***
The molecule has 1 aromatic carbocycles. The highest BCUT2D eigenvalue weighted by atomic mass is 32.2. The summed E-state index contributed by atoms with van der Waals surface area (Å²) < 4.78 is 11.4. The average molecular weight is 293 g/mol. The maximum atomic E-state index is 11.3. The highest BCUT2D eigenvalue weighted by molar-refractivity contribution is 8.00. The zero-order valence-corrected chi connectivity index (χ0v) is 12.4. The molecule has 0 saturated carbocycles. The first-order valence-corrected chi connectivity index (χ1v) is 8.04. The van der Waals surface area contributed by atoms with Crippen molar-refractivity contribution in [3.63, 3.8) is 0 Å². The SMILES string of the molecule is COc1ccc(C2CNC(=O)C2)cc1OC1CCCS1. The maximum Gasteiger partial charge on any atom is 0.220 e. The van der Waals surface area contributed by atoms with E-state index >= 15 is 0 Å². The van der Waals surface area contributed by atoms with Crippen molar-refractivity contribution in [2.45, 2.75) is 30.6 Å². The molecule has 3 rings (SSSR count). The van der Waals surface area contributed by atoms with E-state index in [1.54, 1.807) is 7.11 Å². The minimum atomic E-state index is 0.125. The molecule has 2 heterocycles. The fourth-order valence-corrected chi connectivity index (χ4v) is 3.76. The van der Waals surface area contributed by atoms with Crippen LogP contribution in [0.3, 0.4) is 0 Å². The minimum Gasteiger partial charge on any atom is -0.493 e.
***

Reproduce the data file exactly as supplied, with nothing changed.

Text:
The molecule has 1 aromatic carbocycles. The highest BCUT2D eigenvalue weighted by atomic mass is 32.2. The summed E-state index contributed by atoms with van der Waals surface area (Å²) < 4.78 is 11.4. The average molecular weight is 293 g/mol. The maximum atomic E-state index is 11.3. The highest BCUT2D eigenvalue weighted by molar-refractivity contribution is 8.00. The zero-order valence-corrected chi connectivity index (χ0v) is 12.4. The molecule has 0 saturated carbocycles. The first-order valence-corrected chi connectivity index (χ1v) is 8.04. The van der Waals surface area contributed by atoms with Crippen molar-refractivity contribution in [3.63, 3.8) is 0 Å². The SMILES string of the molecule is COc1ccc(C2CNC(=O)C2)cc1OC1CCCS1. The maximum Gasteiger partial charge on any atom is 0.220 e. The van der Waals surface area contributed by atoms with E-state index >= 15 is 0 Å². The van der Waals surface area contributed by atoms with Crippen molar-refractivity contribution in [2.45, 2.75) is 30.6 Å². The molecule has 3 rings (SSSR count). The van der Waals surface area contributed by atoms with E-state index in [1.54, 1.807) is 7.11 Å². The minimum atomic E-state index is 0.125. The molecule has 2 heterocycles. The fourth-order valence-corrected chi connectivity index (χ4v) is 3.76. The van der Waals surface area contributed by atoms with Crippen LogP contribution in [0.3, 0.4) is 0 Å². The minimum Gasteiger partial charge on any atom is -0.493 e.